Having survived the 46C day in Melbourne, before flying back over bushfires to rained-out QLD, just leaves me to hope that it doesn’t take further tragedy to keep up the standard (I don’t think anyone could pay that cover price). Well done in any case.

Ben Aveling writes: Many houses in Marysville were heated by LPG gas, which is stored in large gas bottles and tanks. Survivors’ report hearing exploding gas bottles during the night. My in-laws’ house was not heated by gas and it was one of the few to survive.

Of their neighbours we know of one that did not have gas, and his house also survived. We know that another three near neighbours did have gas; none of their houses survived.

Mitchell Holmes writes: Re. “Tips and rumours” (yesterday, item 8). Re. Cyclone Mahina vs Victorian bushfires. Cyclone Mahina being the worst natural disaster in Australian history may well be correct but the informant is also somewhat of a smart ar-e. After all, Cyclone Mahina was in 1899 and hit land well up the coast of Cape York. It is clearly an event not likely to be in the collective memory of the media.

Economic stimulus:

Kevin Cox writes: Re. “Ask the economists: Stimulation needed now” (Tuesday, item 23). If it wasn’t so serious it would be laughable. The government is going to go into debt because it is funding infrastructure investment in schools along with other investment stimuli. To do this they are going borrow money from the banks. But the banks do not have any money so where does it come from? Well the government is to going to allow the banks to lend it money they, the banks, do not have and the money is going to be backed by the government. For this the government is going to pay interest! This is lunacy.

To create the money needed for investment there is no need to involve the banks. Get rid of the banks from the loop and we will reduce the risk of inflation as we will not have to print money to pay the interest and the government will not go into debt. Traditionally banks get into the loop because their normal role is to impose some discipline on how money is spent and to whom they lend it – a role in which they have failed spectacularly.

When the government decides to invest money that does not yet exist there is no need to create debt to create the money.

Satellites:

University of Tasmania Geophysicist Dr Mark Duffett: Have we just witnessed the beginning of the end of the era of satellite communications? Wednesday’s collision between two satellites, an Iridium (like a mobile phone network, but with satellites instead of towers) transponder and a defunct Russian military satellite, is the first since the Space Age began, over fifty years ago. The collision occurred nearly 800 kilometres above Siberia. It’s one of those types of events that’s extremely unlikely on any given day, but, given the thousands of objects encompassed between low-Earth and geostationary orbit, inevitable if you wait long enough.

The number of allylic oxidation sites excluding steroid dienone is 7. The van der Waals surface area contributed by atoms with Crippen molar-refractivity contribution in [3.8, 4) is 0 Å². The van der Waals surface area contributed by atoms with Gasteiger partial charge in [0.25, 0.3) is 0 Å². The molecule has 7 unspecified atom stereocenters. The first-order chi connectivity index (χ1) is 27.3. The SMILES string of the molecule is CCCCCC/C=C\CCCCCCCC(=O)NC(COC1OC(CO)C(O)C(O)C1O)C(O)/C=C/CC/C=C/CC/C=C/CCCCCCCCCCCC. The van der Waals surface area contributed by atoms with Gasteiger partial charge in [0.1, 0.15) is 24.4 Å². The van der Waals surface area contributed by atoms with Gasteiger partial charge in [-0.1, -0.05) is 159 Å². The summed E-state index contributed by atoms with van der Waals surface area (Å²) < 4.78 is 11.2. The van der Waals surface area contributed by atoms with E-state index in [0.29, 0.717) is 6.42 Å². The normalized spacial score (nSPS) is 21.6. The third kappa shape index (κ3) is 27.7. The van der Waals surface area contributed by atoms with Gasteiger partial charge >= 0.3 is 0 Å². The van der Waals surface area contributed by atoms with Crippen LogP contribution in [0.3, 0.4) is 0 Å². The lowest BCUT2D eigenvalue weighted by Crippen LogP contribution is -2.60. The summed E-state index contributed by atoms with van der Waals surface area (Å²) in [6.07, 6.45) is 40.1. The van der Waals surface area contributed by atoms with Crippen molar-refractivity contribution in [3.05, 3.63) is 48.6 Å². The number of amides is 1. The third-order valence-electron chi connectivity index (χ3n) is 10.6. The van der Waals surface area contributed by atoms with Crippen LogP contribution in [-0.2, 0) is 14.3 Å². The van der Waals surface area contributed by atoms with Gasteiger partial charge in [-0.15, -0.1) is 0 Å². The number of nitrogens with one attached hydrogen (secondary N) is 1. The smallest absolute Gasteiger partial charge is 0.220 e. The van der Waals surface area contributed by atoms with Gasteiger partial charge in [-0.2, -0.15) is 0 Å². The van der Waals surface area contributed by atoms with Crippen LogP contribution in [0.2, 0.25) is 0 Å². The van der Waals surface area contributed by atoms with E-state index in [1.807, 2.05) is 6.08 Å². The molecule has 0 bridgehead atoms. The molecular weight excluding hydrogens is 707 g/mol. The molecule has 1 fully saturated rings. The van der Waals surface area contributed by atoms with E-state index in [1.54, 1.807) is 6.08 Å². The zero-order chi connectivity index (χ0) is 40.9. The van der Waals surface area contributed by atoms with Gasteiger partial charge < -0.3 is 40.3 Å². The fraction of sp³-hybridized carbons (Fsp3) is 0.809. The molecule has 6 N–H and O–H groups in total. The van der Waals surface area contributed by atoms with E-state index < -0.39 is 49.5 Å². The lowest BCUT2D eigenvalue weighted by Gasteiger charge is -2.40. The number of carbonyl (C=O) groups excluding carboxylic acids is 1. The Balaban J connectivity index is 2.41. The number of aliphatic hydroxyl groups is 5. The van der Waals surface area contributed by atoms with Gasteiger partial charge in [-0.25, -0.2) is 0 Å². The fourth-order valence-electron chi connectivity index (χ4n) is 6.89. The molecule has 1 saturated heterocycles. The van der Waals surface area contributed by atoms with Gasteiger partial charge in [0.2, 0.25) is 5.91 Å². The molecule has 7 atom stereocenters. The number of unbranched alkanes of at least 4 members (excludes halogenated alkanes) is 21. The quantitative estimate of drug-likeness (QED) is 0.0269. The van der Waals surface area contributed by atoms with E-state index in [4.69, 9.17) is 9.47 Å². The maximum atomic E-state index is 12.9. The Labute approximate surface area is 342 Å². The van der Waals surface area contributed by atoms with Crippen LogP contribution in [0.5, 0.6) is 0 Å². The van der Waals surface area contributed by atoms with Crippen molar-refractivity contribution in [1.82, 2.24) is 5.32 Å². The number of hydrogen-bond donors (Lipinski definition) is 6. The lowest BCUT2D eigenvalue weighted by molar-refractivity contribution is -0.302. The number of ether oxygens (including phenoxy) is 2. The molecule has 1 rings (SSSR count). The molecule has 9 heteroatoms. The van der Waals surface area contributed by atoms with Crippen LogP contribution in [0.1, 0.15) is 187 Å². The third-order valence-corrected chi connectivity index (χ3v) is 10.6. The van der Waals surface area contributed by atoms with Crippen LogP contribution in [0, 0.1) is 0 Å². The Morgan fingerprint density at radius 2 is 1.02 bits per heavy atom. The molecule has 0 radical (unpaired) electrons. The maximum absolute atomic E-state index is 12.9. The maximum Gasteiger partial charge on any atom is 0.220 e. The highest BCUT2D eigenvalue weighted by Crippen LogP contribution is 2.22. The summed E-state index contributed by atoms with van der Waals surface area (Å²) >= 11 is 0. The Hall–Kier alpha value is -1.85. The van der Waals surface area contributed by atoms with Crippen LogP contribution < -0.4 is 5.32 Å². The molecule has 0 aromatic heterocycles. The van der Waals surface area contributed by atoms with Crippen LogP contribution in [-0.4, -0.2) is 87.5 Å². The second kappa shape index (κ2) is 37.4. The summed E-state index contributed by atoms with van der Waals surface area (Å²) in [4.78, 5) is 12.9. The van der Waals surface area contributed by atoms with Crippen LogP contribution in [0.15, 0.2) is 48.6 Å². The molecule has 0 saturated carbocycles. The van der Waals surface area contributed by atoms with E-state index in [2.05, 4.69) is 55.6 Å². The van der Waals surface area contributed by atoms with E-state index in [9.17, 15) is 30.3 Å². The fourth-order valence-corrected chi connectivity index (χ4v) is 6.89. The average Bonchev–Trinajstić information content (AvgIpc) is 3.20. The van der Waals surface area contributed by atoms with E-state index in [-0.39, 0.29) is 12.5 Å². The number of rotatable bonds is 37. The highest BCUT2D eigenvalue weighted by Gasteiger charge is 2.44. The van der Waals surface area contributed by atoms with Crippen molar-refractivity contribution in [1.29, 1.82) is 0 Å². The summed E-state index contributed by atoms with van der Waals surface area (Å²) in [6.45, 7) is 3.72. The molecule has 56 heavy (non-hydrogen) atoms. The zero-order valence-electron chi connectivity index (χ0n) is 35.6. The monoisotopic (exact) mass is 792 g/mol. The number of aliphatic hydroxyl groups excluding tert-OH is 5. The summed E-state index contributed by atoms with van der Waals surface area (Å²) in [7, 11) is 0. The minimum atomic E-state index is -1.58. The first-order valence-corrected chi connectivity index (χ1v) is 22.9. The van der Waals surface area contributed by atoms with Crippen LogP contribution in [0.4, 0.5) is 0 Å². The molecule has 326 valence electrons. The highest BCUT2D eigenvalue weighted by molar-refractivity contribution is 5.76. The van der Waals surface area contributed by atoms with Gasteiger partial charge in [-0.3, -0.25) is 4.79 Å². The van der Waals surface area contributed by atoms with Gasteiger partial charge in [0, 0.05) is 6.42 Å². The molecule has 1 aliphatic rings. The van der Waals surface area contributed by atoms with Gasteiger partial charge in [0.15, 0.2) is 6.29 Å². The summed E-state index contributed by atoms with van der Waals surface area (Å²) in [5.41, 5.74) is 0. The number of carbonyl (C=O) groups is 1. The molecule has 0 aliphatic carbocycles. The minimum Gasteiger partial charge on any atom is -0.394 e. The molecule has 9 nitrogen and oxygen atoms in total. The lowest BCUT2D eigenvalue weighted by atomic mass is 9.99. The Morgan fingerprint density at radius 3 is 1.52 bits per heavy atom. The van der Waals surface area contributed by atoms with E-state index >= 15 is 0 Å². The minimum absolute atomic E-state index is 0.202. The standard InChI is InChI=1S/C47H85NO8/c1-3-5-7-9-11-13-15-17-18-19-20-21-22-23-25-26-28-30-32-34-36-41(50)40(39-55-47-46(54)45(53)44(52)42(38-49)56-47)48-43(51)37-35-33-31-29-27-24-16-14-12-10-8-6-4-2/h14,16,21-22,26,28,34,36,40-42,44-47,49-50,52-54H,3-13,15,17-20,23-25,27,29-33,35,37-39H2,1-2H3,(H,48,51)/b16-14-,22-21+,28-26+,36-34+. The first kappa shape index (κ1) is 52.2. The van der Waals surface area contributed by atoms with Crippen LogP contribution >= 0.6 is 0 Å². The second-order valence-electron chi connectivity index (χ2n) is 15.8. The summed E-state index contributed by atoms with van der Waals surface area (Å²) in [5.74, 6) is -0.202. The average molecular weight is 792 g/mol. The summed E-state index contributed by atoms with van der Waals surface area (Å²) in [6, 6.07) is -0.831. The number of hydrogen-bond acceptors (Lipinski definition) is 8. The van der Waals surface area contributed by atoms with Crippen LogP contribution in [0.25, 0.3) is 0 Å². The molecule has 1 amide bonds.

Okay, so it might be less than fifty years before the next collision. Surely we can still work around collisions of that frequency (as Iridium are doing by reconfiguring their constellation)?

The issue is that these collisions are not independent events. A few reports have mentioned a very slightly elevated risk to the International Space Station, orbiting hundreds of kilometres below the colliding satellites’ orbits, from the slowly spreading debris cloud. But it’s not the ISS we have to worry about. As far back as 1978, predictions have been made that once a critical density threshold is crossed, the probability that fragments from similar collisions intersect other satellites in similar orbits increases very rapidly.

A runaway cascade of collisions would rapidly ensue, leading exponentially to the formation of a belt of debris. This would make the volume of orbital space currently occupied by our satellite networks useless. Attempts to maintain or re-establish them by launching new satellites would only make things worse, without major (and likely very expensive) redesign and relocation to much higher orbits.

And without significant technological intervention (yet to be developed), the formation of an artificial asteroid belt is inevitable – even if all launches stopped today. Better enjoy your satphone and satellite TV while you can.

Peter Fray